Hugo Movie Companion on bookshelves this week
A behind-the-scenes look at Martin Scorsese’s upcoming film Hugo in 3D, is explored in a new book titled The Hugo Movie Companion on bookshelves this week, in time for the film’s release November 23 in North America.books Updated: Nov 04, 2011 18:51 IST
Sleeping with Movie Stars
Penguin Rs 225 pp 175
Short stories sometimes feel like orphans, coming out of nowhere with a tenuous foothold in the collection they are in. They flare, incredibly vivid, but that moment, however fully realised, is all they have. Not so with Gitanjali Kolanad’s Sleeping with Movie Stars. She uses the pounce and incandescence of the short story, but sustains a sense of history.
Kolanad traces the life of a Canada- based dancer, who returns to India periodically: at first as an exiled teenager in the 1970s, then as a young woman, and finally, as a wife and mother. As the title suggests, the book talks of her growing sexual awareness as she encounters men, from the stray boy on a motorcycle “with the wild Bob Dylan hair” to the married husband of a friend who presumes too much.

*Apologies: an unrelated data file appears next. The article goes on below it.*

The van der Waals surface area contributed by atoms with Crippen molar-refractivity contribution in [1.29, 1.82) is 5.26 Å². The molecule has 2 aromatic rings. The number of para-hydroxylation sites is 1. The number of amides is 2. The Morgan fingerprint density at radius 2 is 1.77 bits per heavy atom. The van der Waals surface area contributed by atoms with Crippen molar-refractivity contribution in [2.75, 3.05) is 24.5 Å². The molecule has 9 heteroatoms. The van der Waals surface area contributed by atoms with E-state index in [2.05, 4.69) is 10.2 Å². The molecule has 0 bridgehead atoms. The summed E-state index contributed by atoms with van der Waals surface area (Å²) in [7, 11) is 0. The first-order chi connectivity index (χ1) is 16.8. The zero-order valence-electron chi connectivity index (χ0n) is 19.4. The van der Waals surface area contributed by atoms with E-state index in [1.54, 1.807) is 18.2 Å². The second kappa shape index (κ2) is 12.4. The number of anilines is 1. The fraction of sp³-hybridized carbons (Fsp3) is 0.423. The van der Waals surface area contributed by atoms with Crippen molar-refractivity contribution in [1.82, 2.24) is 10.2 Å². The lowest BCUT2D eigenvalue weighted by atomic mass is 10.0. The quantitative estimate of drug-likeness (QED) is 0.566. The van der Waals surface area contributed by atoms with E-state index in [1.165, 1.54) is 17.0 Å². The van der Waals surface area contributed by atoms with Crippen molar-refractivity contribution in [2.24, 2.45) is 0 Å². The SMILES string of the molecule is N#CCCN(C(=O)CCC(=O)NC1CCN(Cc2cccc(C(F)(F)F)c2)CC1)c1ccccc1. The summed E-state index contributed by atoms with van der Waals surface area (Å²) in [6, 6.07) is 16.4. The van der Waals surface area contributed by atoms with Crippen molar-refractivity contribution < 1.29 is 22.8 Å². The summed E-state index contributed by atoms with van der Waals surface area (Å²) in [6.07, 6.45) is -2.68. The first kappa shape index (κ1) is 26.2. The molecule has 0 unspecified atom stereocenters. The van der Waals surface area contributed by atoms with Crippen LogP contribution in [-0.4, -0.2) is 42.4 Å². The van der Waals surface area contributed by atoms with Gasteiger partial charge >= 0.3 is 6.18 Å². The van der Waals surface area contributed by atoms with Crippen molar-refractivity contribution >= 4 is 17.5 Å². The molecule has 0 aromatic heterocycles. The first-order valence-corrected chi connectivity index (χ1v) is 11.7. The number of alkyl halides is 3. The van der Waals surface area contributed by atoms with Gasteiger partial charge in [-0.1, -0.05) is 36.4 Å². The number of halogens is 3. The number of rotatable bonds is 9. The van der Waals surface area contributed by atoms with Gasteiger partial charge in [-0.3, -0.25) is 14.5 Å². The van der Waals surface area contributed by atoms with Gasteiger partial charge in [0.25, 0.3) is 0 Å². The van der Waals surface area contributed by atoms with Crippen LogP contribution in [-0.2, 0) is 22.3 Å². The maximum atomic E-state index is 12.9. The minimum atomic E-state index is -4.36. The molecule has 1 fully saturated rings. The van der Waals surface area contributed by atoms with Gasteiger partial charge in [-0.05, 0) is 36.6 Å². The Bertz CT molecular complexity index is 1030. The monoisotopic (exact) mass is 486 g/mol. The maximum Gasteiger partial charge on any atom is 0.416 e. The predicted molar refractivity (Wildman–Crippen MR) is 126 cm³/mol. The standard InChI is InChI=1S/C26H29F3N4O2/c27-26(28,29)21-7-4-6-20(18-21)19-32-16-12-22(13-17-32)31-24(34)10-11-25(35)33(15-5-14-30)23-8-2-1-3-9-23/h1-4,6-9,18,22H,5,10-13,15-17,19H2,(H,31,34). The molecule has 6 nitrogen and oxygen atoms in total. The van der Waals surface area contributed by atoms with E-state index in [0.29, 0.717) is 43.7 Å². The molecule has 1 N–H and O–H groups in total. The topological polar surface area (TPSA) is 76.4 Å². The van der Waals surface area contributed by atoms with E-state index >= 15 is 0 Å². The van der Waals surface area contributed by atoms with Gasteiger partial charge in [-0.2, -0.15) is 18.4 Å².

The writing is urbane, unexpectedly clean of all clutter for a first-person narrative. Both native and foreigner, she maintains a cautious distance from experience. It is a curiously clever device. It allows one to appreciate the ebb and flow of her experiences without being unduly caught up in the drama of them. In ‘Sleeping with Movie Stars’, the drummer at Kalakshetra brushes her breasts “with only the merest pretence of accident.” She protests “Sir! Don’t do that,” but “(isn’t) truly angry.” In ‘A Year in Delhi’, she escapes a gang of men, to duck into the Ambassador hotel, where both she and the old doorman pointedly ignore her torn kurta.
‘A Different Lion’, the last story in the collection, serves as a bridge. Practicing the attack-and-defence sequences of kalaripayat in a room with a lion leads to an unsettling encounter. It is reminiscent of a dance performance when the revelation the dancer meant to evoke for the audience was evoked within her. Kolanad’s stories are shot through with the nuances of dance and the awe of unusual revelations.
Karishma Attari is a freelance writer